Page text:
Why take developmental English and reading classes?
College students read and write a lot: textbooks, library research, PowerPoint presentations, lecture notes, research papers, and reports. That’s a lot of information to absorb, process, and use to advance your own comprehension and create new knowledge. Our developmental English and readings classes are in place to prepare you for the challenge.
Parkland’s Comprehensive Assessment ensures that students are placed into classes at the appropriate level of skill and difficulty to give you the greatest chance of success. If your assessment places you into developmental English or reading, you will need to complete, or concurrently enroll in, those classes before you will be able to take many college-level courses. If you have questions about your placement, be sure to speak with your academic advisor or the Humanities department chair.
At Parkland, you'll have the advantage of small class sizes, taught by master faculty—never teaching assistants. Your success is our priority.
Writing Skills Review I and II (ENG 098 and ENG 099): Both courses provide extensive writing practice and review of grammar and sentence structure. ENG 098 focuses on paragraph development and organization within multi-paragraph essays, and ENG 099 continues this focus on essay structure, organization, and development of ideas.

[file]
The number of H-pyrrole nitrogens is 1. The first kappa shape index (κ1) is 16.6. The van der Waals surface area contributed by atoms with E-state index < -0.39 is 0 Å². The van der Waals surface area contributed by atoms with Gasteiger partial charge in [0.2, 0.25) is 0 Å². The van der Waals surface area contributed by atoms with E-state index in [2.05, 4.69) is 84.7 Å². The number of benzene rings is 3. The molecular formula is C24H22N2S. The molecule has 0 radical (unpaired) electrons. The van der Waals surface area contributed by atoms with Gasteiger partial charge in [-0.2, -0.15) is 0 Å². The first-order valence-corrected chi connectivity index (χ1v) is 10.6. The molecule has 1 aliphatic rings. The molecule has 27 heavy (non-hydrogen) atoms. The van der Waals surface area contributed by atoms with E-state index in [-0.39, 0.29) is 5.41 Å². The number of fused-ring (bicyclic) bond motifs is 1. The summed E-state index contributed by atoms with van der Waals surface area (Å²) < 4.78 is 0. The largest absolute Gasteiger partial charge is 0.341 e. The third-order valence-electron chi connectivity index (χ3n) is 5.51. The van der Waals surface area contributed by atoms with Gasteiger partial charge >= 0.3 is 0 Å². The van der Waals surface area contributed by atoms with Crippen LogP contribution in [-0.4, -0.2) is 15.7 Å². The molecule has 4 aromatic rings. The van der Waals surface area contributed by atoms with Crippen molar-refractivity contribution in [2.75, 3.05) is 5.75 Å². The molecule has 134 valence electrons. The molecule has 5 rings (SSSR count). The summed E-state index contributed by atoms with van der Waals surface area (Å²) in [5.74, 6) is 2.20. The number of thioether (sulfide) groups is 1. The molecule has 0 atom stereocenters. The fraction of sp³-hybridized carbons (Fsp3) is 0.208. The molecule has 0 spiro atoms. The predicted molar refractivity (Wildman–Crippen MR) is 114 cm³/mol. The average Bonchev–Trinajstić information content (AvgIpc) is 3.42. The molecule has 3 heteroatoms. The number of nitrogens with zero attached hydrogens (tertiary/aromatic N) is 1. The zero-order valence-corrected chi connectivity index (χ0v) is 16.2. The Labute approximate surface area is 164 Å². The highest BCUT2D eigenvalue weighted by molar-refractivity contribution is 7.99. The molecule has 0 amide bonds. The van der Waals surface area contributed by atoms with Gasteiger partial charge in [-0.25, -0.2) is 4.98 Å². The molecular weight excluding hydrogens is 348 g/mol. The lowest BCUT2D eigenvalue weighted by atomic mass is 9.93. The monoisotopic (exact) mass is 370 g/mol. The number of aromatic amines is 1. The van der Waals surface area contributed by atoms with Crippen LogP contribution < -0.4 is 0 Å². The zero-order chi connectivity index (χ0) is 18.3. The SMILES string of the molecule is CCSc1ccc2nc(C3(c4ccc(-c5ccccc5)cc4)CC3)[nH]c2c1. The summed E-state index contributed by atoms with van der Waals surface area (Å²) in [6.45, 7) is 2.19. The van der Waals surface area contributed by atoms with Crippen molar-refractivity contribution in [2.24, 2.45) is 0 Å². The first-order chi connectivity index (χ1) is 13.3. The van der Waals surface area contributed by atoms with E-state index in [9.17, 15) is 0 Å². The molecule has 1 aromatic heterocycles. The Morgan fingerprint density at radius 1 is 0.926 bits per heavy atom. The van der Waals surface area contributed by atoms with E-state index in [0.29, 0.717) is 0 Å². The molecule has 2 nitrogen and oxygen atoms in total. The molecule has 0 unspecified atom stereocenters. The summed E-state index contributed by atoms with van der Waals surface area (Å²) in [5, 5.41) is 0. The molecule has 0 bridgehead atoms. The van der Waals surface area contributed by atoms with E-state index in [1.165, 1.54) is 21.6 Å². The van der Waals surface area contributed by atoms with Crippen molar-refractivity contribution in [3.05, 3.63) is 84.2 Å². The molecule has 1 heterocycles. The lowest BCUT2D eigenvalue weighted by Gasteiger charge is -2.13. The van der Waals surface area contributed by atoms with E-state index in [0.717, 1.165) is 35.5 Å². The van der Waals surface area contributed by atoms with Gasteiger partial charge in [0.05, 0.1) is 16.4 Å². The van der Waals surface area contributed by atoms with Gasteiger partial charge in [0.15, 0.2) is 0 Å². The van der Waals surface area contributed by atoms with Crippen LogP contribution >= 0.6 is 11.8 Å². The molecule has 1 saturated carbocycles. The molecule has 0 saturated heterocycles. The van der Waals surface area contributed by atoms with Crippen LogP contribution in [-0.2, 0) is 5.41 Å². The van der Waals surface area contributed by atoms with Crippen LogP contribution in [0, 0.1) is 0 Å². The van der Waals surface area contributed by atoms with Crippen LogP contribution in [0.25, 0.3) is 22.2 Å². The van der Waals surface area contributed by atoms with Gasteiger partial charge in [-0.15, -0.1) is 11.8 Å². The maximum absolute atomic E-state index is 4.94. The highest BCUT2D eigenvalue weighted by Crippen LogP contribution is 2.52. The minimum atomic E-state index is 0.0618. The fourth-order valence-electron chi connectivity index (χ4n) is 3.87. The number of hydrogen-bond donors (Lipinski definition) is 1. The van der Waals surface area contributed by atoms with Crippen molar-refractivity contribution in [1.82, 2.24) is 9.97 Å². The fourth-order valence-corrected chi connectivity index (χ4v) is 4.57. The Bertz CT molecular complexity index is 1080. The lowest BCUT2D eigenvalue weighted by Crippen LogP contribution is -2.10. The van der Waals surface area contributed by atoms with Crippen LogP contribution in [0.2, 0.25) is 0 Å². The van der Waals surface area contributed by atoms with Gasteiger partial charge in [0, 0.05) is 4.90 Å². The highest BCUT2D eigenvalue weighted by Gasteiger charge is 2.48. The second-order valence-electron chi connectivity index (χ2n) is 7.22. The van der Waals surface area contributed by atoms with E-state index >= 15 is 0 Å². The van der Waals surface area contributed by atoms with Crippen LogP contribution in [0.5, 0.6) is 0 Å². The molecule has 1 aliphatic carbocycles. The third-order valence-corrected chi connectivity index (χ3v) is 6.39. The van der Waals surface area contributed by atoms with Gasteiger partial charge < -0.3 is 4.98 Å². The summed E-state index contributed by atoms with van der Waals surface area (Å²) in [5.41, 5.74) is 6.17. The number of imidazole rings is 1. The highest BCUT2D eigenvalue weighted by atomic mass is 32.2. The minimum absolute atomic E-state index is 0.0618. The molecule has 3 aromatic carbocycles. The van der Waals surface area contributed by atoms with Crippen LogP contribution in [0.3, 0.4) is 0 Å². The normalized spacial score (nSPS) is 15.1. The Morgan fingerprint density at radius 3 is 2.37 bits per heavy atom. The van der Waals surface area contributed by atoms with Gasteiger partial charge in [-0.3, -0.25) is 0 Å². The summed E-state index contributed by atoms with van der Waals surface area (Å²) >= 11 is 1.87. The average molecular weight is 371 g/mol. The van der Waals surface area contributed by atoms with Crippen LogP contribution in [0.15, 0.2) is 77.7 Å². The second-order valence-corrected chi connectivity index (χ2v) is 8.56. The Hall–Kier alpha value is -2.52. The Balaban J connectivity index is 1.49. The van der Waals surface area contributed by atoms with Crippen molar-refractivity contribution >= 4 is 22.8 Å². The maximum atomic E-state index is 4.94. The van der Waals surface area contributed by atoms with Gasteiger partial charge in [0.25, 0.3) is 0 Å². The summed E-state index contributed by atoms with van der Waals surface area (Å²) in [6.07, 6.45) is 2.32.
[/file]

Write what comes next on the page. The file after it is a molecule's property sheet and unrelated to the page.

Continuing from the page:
Critical Comprehension Skills I and II (CCS 098 and CCS 099): Both courses focus on developing college-level readings skills, including essay analysis, note-taking (annotating), and critical thinking. Students who place into CCS 099 may enroll in college-level, reading-intensive courses if they are concurrently enrolled in CCS 099.
Will my classes transfer?
Developmental level courses at Parkland may fulfill developmental requirements at other institutions, but they do not transfer as college-level classes.
For more information about transferring, speak with an academic advisor and visit the Parkland Course Matrix.